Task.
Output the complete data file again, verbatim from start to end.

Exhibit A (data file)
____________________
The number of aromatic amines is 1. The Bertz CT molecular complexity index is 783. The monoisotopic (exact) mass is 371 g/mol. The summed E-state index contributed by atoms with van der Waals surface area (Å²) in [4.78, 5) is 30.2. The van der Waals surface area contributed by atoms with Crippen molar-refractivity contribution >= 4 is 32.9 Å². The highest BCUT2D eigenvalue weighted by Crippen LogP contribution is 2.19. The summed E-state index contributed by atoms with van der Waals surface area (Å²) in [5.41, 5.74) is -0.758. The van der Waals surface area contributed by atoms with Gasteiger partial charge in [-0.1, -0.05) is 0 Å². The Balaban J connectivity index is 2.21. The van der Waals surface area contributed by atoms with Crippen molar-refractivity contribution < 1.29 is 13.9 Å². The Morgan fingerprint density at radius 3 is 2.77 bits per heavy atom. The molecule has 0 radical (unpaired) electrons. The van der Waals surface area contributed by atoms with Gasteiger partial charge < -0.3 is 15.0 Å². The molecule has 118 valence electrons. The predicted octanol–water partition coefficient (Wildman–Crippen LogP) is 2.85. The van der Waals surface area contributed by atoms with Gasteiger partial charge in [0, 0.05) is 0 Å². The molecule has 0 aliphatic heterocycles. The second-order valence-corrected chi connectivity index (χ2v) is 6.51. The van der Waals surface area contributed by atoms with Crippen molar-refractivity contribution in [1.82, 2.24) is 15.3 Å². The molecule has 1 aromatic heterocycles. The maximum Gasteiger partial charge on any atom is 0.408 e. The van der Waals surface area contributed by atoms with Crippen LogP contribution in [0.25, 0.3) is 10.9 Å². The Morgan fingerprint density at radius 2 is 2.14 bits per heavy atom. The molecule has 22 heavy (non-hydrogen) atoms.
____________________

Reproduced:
The number of aromatic amines is 1. The Bertz CT molecular complexity index is 783. The monoisotopic (exact) mass is 371 g/mol. The summed E-state index contributed by atoms with van der Waals surface area (Å²) in [4.78, 5) is 30.2. The van der Waals surface area contributed by atoms with Crippen molar-refractivity contribution >= 4 is 32.9 Å². The highest BCUT2D eigenvalue weighted by Crippen LogP contribution is 2.19. The summed E-state index contributed by atoms with van der Waals surface area (Å²) in [5.41, 5.74) is -0.758. The van der Waals surface area contributed by atoms with Gasteiger partial charge in [-0.1, -0.05) is 0 Å². The Balaban J connectivity index is 2.21. The van der Waals surface area contributed by atoms with Crippen molar-refractivity contribution < 1.29 is 13.9 Å². The Morgan fingerprint density at radius 3 is 2.77 bits per heavy atom. The molecule has 0 radical (unpaired) electrons. The van der Waals surface area contributed by atoms with Gasteiger partial charge < -0.3 is 15.0 Å². The molecule has 118 valence electrons. The predicted octanol–water partition coefficient (Wildman–Crippen LogP) is 2.85. The van der Waals surface area contributed by atoms with Gasteiger partial charge in [0, 0.05) is 0 Å². The molecule has 0 aliphatic heterocycles. The second-order valence-corrected chi connectivity index (χ2v) is 6.51. The van der Waals surface area contributed by atoms with Crippen molar-refractivity contribution in [1.82, 2.24) is 15.3 Å². The molecule has 1 aromatic heterocycles. The maximum Gasteiger partial charge on any atom is 0.408 e. The van der Waals surface area contributed by atoms with Crippen LogP contribution in [0.25, 0.3) is 10.9 Å². The Morgan fingerprint density at radius 2 is 2.14 bits per heavy atom. The molecule has 22 heavy (non-hydrogen) atoms.